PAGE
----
Get schooled: One percent attendance increase could raise $750,000 for Hays CISD

by KIM HILSENBECK

Public education funding in Texas relies on a formula based on average daily attendance rather than enrollment, meaning districts receive money for each day a student is in school.

But districts also lose money for every day a student is absent.

According to new research from E3 Alliance, a regional collaborative dedicated to more data-driven efficiency in public education, more than half of Central Texas students miss six or more days per school year. E3’s data also shows that students who miss six or more days per year account for 85 percent of all absences.

Data from Children’s Optimal Health indicates low-income students are most at risk for these so-called chronic absences. The average number of days absent for non low-income students is nine. For those on a reduced lunch program, it’s 11. For those who receive a free lunch, the number jumps to 15 days per school year missed.

E3 has engaged Central Texas districts in a coordinated effort to reduce chronic absences. At a recent Food for Thought workshop, E3 invited area schools to join the Central Texas Attendance Challenge, which includes a national campaign called Get Schooled.

Kim Pool, Hays CISD assistant superintendent, attended the E3 workshop.

“Hays (CISD) is committed to being part of Get Schooled,” said Pool.

The campaign involves attendance challenges, ‘wake up calls’ from celebrities, trivia games and other incentives to encourage students to go to school.

E3 reports that attendance increased an average of three percent in the nearly 150 middle and high schools that have participated in a Get Schooled attendance challenge.

“If we improve student attendance,” said E3 Communications Director Rick L’Amie, “they’re in class, so they have better outcomes, and the state reimburses schools for every day a kid is there.”

The Challenge works by engaging schools and students in a friendly competition to earn points.

But Pool said the district also wants to better understand why students are absent in the first place. Hays CISD has started tracking reason codes for unexcused absences. And Pool said parental involvement is required if the district is to fix chronic absenteeism.

“If students are absent, we give parents a call,” said Pool.

She said there is sometimes not enough parental accountability; she’s had parents complain about getting notified of their child’s absenteeism.

Pool said missed-school time also affects other students who attend school regularly.

Overall, the Hays CISD attendance numbers are not as dire as other districts in Central Texas, according to Pool. The average daily attendance in the past three school years ranged from 95.5 percent in 2009-2010 to 96 percent this past school year.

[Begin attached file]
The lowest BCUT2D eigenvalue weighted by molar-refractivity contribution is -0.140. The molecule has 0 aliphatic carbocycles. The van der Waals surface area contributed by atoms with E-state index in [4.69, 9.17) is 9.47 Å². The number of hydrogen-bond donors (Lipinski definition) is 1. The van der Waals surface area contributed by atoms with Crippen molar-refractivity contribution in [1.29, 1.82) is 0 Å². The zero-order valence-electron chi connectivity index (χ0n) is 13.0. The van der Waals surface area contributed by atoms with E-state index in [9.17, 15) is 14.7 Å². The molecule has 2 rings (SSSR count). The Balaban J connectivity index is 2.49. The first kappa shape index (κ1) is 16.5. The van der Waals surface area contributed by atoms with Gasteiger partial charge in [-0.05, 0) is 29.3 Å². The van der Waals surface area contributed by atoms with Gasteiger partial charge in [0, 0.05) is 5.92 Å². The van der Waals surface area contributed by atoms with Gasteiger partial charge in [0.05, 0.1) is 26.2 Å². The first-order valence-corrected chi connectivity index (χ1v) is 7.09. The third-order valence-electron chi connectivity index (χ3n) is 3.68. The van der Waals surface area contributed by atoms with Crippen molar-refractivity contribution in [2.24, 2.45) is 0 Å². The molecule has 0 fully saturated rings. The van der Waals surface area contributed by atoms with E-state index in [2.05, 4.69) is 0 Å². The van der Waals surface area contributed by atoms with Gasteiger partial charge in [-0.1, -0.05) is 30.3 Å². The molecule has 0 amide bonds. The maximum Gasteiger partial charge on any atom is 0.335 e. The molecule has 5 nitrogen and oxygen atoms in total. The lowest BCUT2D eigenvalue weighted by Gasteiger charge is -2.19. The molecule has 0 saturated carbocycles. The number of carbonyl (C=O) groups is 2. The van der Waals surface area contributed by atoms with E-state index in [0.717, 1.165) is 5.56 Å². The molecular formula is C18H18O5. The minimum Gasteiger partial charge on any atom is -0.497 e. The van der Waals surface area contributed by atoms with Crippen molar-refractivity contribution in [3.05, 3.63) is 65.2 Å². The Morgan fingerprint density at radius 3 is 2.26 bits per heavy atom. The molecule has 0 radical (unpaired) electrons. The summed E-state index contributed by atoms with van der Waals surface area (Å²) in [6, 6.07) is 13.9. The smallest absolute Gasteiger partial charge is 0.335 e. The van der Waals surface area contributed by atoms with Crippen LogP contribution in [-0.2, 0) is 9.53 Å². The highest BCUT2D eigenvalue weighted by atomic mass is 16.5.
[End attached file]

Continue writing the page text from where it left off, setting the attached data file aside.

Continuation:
But that still means about four percent of Hays CISD students are not in school on a regular basis.

E3’s research and analysis estimates that if Central Texas students would attend school just three more days each year — a two percent increase — districts would receive another $34 million in federal and state funding.

With the widely publicized controversy about the Texas Legislature’s defunding of public education in recent years, Pool said additional money would certainly help Hays CISD.

Carter Scherff, deputy superintendent, said his calculations are $30 per day for each student in attendance.

“Based on last year’s numbers, an increase of one percent in our attendance rate would yield approximately $750,000 in additional state revenue,” Scherff said.

A two percent increase, as E3 challenged districts to achieve, would yield $1.5 million in state funding.

Beyond just the financial piece of the puzzle, more students in schools would also improve the local economy, according to E3.

According to 2010 statistics from the Texas Education Agency, about 34,907 students dropped out of school that year.

As reported recently in The Texas Tribune, that will most likely translate to a lifetime of decreased economic opportunity. A 2009 Texas A&M study estimated that one year’s class of dropouts costs the state $9.6 billion over their lifetimes in lost wages, lower sales tax revenue and welfare taxes. And that’s with the short-term cost savings when they leave the public school system.

But critics say the dropout and graduation rates for public schools are prone to inaccuracy and are sometimes flawed.

That’s one reason why all 50 of the nation’s governors pledged in 2005 to begin reporting a common graduation rate called the Cumulative Promotion Index.

To date, 34 states, including Texas, have adopted the formula, which calculates the number of students who graduate on-time with a regular diploma, divided by the number of students who entered ninth grade for the first time four years earlier, adjusted for transfers.

The CPI put the state’s 2010 graduation rate at 72 percent instead of the Texas Education Agency’s 80 percent that year.

Still, there are several factors that cause those numbers to be potentially inaccurate, according to the Council of Chief State School Officers. For example, differences among state data systems, as well as accounting for students with special needs. And the formula does not include students who earn their General Educational Development certification.

Yet the E3 initiative, Pool says, would help students and parents better understand that attendance is a critical part of education, both in terms of preparing students for life after high school and connecting the idea that school success equals life success.

The additional funding that comes with getting students in the seats is also a key message, according to E3.

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